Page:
Scientists have discovered the heaviest pair of black holes in the universe

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Almost every large galaxy has a supermassive black hole at its center. When two galaxies merge, it is possible to form a pair of black holes that orbit each other. A new study based on information from the Gemini North telescope looked at such a binary system in the elliptical galaxy B2 0402+379. In many ways, this is a standard pair.

Below are a pair of the most massive black holes

This is the only binary system of supermassive black holes that has been “separated” in such a way that both objects can be seen separately. In addition, there is the standard distance between the two holes, which is only 24 light-years, which theoretically indicates the possibility of a merger. But the pair have been stuck in their position for more than three billion years, and astronomers have long wondered what the obstacle was.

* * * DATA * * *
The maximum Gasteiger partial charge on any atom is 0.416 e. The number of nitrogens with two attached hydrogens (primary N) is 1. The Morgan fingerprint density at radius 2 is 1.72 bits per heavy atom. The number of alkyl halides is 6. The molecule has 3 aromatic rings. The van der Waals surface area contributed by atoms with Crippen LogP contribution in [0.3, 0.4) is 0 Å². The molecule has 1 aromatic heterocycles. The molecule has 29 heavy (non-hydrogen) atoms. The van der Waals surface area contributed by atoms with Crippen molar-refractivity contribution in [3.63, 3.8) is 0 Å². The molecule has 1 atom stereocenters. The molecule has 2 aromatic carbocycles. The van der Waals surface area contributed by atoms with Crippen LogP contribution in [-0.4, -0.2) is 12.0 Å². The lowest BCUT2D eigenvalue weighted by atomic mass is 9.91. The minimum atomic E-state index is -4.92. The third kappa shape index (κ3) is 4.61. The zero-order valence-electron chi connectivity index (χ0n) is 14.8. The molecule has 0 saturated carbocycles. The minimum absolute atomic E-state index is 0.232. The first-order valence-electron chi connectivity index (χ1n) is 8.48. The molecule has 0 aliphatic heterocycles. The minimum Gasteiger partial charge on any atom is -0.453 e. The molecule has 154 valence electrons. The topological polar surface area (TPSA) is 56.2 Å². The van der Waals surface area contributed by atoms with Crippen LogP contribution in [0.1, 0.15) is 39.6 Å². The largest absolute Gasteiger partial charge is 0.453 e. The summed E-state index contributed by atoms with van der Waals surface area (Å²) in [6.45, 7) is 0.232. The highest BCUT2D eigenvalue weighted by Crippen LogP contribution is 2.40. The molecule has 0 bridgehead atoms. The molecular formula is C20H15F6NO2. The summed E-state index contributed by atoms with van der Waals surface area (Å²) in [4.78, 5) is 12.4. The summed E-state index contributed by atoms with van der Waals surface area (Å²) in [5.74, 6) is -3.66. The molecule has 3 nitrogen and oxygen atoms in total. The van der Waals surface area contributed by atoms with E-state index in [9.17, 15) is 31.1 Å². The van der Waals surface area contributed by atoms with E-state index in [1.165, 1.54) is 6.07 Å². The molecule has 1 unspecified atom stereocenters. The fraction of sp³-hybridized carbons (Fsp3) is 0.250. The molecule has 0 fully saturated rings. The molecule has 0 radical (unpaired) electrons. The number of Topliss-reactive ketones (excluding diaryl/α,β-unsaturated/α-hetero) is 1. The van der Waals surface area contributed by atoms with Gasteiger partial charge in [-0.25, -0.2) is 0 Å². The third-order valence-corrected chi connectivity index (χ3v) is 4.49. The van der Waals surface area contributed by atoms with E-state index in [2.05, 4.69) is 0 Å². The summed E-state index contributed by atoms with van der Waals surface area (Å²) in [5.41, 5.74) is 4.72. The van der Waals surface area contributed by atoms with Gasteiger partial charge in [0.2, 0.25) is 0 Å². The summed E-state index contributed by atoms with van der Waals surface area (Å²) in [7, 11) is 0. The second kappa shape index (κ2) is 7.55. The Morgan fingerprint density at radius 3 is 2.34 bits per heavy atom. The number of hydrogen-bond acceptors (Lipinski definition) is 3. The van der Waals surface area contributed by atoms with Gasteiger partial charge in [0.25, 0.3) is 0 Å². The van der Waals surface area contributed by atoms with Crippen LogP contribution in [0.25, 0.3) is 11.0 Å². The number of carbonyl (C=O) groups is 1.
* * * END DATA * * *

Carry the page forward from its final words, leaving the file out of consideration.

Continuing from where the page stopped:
The team carefully mapped the area and calculated the mass of the described binary system Up to 28 billion solar masses. No similar configuration that could boast such a result has been found before. The Mass is also supposed to be an explanation for why the aforementioned merger never happened. As Martin Steele, NSF program director at the International Gemini Observatory, points out:

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